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Healthiest Flour for Baking

Reviewed by Dan Brennan, MD on June 09, 2021

Flour is a pantry staple for baking, used to make baked goods, desserts, bread, and more. However, the most well-known flour, refined white flour, offers almost no nutritional value.

So, it’s worth considering other types of flour that can offer a healthier option when you bake.

Flour And Your Health

While there are many types of flour, white flour is the most common in the US. Over 85% of the grains consumed in the average American's diet are highly processed grains like white flour.

White flour is used in many staple foods like bread, pasta, crackers, and cereal. But, this flour is highly processed — with many of its essential nutrients removed during the refinement process. This leaves behind a high amount of starch. 

Even though refined white flour is high in calories, it offers few nutritional benefits and almost no fiber, protein, or healthy fat. The refining process can also remove necessary nutrients like B vitamins, iron, magnesium, and vitamin E.

Processed white flour can also create a spike in blood sugar, which over time can increase your risk of chronic illnesses like type 2 diabetes and heart disease.

Harmful Effects of Refined White Flour

In addition to a lack of nutrients, a diet based on refined white flour can lead to health complications.

Weight gain and obesity. In the U.S., two-thirds of adults are overweight or obese. Refined flour promotes fat and prevents the body from burning fat for fuel. It may also promote inflammation in the gut, which damages your metabolic system and lead to weight gain.

Type 2 diabetes. Refined carbohydrates increase the chance of getting insulin resistance, followed by diabetes. Although many people switch out refined flour for whole grains, this leads to only minor improvements in blood sugar.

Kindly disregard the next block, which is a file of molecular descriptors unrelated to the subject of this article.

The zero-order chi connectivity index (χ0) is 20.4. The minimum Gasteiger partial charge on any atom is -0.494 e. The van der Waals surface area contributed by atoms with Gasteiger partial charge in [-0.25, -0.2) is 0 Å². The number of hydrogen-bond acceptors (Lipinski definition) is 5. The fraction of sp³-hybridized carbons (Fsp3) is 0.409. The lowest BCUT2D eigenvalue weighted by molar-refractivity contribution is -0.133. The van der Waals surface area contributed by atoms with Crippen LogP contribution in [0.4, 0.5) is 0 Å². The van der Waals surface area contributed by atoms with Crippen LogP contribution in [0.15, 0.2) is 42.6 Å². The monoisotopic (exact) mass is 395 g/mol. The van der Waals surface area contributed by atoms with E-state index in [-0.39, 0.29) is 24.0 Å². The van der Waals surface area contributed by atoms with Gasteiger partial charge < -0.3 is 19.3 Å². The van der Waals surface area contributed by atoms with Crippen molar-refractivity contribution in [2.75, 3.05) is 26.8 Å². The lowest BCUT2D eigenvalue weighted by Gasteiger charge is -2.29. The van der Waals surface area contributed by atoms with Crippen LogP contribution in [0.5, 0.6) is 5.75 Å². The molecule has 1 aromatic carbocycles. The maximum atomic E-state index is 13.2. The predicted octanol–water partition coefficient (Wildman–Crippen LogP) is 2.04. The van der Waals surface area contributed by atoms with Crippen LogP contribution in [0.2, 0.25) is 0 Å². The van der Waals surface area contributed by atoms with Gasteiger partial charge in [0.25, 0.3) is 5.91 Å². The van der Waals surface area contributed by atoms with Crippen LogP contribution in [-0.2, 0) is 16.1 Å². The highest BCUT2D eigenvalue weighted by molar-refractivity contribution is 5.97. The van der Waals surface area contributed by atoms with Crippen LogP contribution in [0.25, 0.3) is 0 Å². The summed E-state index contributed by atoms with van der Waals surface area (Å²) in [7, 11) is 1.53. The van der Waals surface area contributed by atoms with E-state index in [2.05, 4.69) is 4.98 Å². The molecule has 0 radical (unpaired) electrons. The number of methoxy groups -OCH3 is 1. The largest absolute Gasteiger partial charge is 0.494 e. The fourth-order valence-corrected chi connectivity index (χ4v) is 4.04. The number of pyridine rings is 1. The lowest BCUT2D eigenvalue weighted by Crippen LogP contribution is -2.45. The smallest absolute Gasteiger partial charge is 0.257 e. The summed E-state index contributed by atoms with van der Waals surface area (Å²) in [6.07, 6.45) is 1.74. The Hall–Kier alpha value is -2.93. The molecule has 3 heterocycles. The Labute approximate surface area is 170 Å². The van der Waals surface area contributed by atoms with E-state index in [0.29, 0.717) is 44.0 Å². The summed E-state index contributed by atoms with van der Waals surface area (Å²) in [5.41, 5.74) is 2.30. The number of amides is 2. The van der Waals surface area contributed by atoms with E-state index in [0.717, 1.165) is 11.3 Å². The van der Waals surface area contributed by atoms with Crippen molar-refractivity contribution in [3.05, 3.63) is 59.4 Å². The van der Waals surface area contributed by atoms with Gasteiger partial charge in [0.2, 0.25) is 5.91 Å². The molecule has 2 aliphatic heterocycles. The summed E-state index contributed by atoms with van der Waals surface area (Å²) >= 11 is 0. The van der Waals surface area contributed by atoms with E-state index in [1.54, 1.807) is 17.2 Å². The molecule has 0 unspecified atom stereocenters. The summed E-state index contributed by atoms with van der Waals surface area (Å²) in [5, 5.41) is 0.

Hypertension. Like type 2 diabetes, a significant contributor to high blood pressure — or hypertension — is insulin resistance. Eating refined carbohydrates is linked to an increased risk of insulin resistance. Cutting out refined carbohydrates like refined flour can help you lower your blood pressure.

Cardiovascular disease. The increase in blood sugar caused by refined carbohydrates can lead to inflammation in blood vessels and arteries and an increase in cholesterol. Eating a lot of carbohydrates including refined flour can cause cardiovascular disease, which can ultimately cause death.

Food addiction. The term food addiction is surrounded by some controversy. It is related to certain foods that can trigger the reward system in your brain, encouraging you to eat more than your body needs for energy. Foods that are processed, high in fat, or high in sugar — including refined flour products — are more likely to trigger food addiction. 

Depression. A diet high in refined carbohydrates is linked to increased chances of getting depression. If you’re depressed, you might reach for high-carbohydrate foods for comfort. But, refined flour may promote inflammation and blood sugar spikes, which can contribute to depression.